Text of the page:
When the combustible engine took the place of horsepower, the world’s desire for the fanciest mode of transportation turned from prancing horses to shiny automobiles. Yet the Spanish people continued their love and admiration for the fiery creatures. Consequently, in 1981, the Spanish government purchased horse farms to retain the horse heritage and traditions that went with it: riding, dressage, team pulling and more.
Today, the State Heritage Department maintains La Cartuja-Hierro del Bocado Stud Farm in Jerez de la Frontera to preserve and enhance the gene pool of the Andalusian lineage.
The working stud farm is open to the public on Saturdays. You don’t need to be a horse lover to appreciate the preservation work that has gone into the stables, carriages, stud farms, and live horse expositions set to moving traditional Spanish and contemporary music.
You’ll experience a rush of air as horses, manes swinging, necks arching and legs kicking high, pull traditional wagons past you in the open courtyard. The atmosphere, scented with hay and soaped leather, activates your senses as you move from stall to stall, petting the broad foreheads of the majestic stallions. The friendly beasts love the attention and, after a scratch behind the ears, might give you a nuzzle back. Perhaps the stud lacking such affection will start to whinny, which triggers a symphony of whinnies and snorts.
In the covered exhibition area, you’ll sit comfortably to watch various performances demonstrating the Andalusian horses’ intelligence and loyalty to their handlers. The equestrian show tells a story, like any theatrical production, with acts set to music that moves the audience through the show. A favorite performance is a caballero, who uses voice commands and lead ropes to handle eight haltered mares in unison like aqua ballerinas without the water. The Andalucian horses seemed to have rehearsed the routine that demonstrates the dramatic beauty of movement.
Displays of traditional wagons and royal carriages in the carriage house are a feast for the eyes. No, these are not museum pieces but actual working coaches. If a museum is what you’re looking for, then be sure to visit the Museum of Equestrian Art at the Royal Andalusian School of Equestrian Art, also in Jerez. The museum uses state-of-the-art technology to stimulate all the senses while telling stories about the art of horsemanship.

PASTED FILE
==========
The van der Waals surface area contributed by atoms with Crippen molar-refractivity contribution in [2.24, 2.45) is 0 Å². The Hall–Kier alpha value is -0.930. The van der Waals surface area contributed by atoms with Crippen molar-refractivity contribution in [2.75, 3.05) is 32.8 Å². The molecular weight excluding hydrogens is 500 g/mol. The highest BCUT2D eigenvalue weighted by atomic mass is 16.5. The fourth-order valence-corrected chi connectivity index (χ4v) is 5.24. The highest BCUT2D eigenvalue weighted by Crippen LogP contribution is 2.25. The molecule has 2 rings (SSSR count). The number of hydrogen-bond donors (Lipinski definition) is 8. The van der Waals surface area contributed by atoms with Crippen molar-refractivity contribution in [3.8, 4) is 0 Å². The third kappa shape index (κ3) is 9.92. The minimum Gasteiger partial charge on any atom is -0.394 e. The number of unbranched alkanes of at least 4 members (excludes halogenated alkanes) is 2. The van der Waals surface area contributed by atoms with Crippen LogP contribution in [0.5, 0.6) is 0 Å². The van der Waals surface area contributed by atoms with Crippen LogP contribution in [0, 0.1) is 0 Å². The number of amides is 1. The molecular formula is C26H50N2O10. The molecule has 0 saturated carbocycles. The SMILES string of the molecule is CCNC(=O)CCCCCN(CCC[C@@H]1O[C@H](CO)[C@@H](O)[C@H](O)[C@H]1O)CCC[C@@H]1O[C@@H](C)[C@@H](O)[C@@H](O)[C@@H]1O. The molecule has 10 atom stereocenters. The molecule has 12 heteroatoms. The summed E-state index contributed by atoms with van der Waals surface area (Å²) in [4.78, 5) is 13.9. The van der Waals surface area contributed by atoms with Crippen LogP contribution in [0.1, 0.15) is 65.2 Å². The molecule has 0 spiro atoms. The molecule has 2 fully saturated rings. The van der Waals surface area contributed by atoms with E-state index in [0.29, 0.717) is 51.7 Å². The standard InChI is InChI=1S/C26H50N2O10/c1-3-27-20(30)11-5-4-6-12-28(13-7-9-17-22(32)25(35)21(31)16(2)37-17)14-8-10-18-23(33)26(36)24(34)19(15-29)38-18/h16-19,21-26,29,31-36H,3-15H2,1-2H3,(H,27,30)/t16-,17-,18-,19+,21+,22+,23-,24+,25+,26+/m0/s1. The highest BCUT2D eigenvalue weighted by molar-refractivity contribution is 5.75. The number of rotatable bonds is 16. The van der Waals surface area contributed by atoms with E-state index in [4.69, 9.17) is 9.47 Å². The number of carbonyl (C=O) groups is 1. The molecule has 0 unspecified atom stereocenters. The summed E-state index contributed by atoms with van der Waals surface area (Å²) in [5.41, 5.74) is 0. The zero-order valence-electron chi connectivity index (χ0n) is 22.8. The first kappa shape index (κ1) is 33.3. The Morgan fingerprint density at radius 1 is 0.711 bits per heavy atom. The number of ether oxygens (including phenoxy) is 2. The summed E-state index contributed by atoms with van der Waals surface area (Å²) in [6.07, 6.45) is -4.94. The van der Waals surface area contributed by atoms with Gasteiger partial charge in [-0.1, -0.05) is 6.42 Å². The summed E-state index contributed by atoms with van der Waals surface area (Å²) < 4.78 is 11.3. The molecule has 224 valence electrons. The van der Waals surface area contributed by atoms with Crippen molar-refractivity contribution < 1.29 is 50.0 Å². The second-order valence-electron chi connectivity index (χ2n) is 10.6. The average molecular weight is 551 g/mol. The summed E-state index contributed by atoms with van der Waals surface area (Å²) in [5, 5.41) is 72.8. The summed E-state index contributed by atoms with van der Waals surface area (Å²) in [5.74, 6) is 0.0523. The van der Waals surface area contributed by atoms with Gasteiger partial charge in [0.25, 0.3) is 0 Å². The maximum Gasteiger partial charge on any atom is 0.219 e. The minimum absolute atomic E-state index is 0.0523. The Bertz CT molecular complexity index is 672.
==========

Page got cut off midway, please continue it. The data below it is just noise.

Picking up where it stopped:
The Royal Andalusian School of Equestrian Art is renowned for its show “How Andalusian Horses Dance,” an equestrian ballet choreographed to traditional Spanish music. The school offers performances on weekdays. A complete visit will help you connect to the local Andalusian horse culture with tours of the 19th-century Palacio del Recreo de las Cadenas designed by the architect of the Paris Opera and Monte Carlo Casino, and now school headquarters; the Museum of Equestrian Art; the Carriage Museum; stables and tack room, and training sessions in the indoor arena.
After the show, head over to La Carboná, a Michelin-recommended restaurant in a contemporary remake of a traditional Jerez bodega. Chef Javier Muñoz Soto focuses on incorporating the quintessential regional ingredient, sherry wine, into his delectable creations.
Carretera Medina El Portal CA3109, km 6.5 11400, Jerez de la Frontera
Avenida Duque de Abrantes S/N. 11407, Jerez de la Frontera
Caballerizas Reales, 1, 14004, Córdoba
Check event calendar online
Ride and Stay
Carretera Cortes, Km 10 Cañada Albadalejos – Cuartillos,
11593 Jerez de la Frontera
Featured image: Andalusian horse on Playa Muralla, photo by Alfredo Casquete, courtesy of Yeguada Cartuja.